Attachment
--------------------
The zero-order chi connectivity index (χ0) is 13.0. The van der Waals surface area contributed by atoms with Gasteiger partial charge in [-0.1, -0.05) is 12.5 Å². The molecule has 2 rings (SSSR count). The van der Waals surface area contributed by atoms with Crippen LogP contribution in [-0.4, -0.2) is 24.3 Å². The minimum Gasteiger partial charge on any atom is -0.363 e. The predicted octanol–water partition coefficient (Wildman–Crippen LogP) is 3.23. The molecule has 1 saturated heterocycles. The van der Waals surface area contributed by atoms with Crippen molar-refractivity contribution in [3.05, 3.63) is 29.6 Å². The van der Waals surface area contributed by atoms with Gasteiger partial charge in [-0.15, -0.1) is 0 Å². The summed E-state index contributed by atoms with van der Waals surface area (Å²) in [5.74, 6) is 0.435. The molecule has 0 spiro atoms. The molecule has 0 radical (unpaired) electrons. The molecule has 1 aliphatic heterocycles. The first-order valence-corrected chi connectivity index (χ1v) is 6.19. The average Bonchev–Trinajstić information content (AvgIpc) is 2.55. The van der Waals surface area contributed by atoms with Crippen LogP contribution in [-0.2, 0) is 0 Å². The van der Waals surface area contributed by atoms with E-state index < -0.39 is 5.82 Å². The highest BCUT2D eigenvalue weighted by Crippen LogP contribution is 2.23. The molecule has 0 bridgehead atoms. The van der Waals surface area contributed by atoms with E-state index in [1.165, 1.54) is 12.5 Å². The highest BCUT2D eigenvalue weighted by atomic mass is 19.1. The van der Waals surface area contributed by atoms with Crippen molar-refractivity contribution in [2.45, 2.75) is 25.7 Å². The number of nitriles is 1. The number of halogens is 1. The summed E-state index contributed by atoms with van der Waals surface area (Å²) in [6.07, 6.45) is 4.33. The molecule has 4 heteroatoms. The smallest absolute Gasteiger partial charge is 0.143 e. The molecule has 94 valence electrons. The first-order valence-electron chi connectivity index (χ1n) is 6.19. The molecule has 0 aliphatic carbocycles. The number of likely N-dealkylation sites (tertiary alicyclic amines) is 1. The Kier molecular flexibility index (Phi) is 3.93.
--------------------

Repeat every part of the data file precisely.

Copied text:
The zero-order chi connectivity index (χ0) is 13.0. The van der Waals surface area contributed by atoms with Gasteiger partial charge in [-0.1, -0.05) is 12.5 Å². The molecule has 2 rings (SSSR count). The van der Waals surface area contributed by atoms with Crippen LogP contribution in [-0.4, -0.2) is 24.3 Å². The minimum Gasteiger partial charge on any atom is -0.363 e. The predicted octanol–water partition coefficient (Wildman–Crippen LogP) is 3.23. The molecule has 1 saturated heterocycles. The van der Waals surface area contributed by atoms with Crippen molar-refractivity contribution in [3.05, 3.63) is 29.6 Å². The van der Waals surface area contributed by atoms with Gasteiger partial charge in [-0.15, -0.1) is 0 Å². The summed E-state index contributed by atoms with van der Waals surface area (Å²) in [5.74, 6) is 0.435. The molecule has 0 spiro atoms. The molecule has 0 radical (unpaired) electrons. The molecule has 1 aliphatic heterocycles. The first-order valence-corrected chi connectivity index (χ1v) is 6.19. The average Bonchev–Trinajstić information content (AvgIpc) is 2.55. The van der Waals surface area contributed by atoms with Crippen LogP contribution in [-0.2, 0) is 0 Å². The van der Waals surface area contributed by atoms with E-state index < -0.39 is 5.82 Å². The highest BCUT2D eigenvalue weighted by Crippen LogP contribution is 2.23. The molecule has 0 bridgehead atoms. The van der Waals surface area contributed by atoms with E-state index in [1.165, 1.54) is 12.5 Å². The highest BCUT2D eigenvalue weighted by atomic mass is 19.1. The van der Waals surface area contributed by atoms with Crippen molar-refractivity contribution in [2.45, 2.75) is 25.7 Å². The number of nitriles is 1. The number of halogens is 1. The summed E-state index contributed by atoms with van der Waals surface area (Å²) in [6.07, 6.45) is 4.33. The molecule has 4 heteroatoms. The smallest absolute Gasteiger partial charge is 0.143 e. The molecule has 94 valence electrons. The first-order valence-electron chi connectivity index (χ1n) is 6.19. The molecule has 0 aliphatic carbocycles. The number of likely N-dealkylation sites (tertiary alicyclic amines) is 1. The Kier molecular flexibility index (Phi) is 3.93.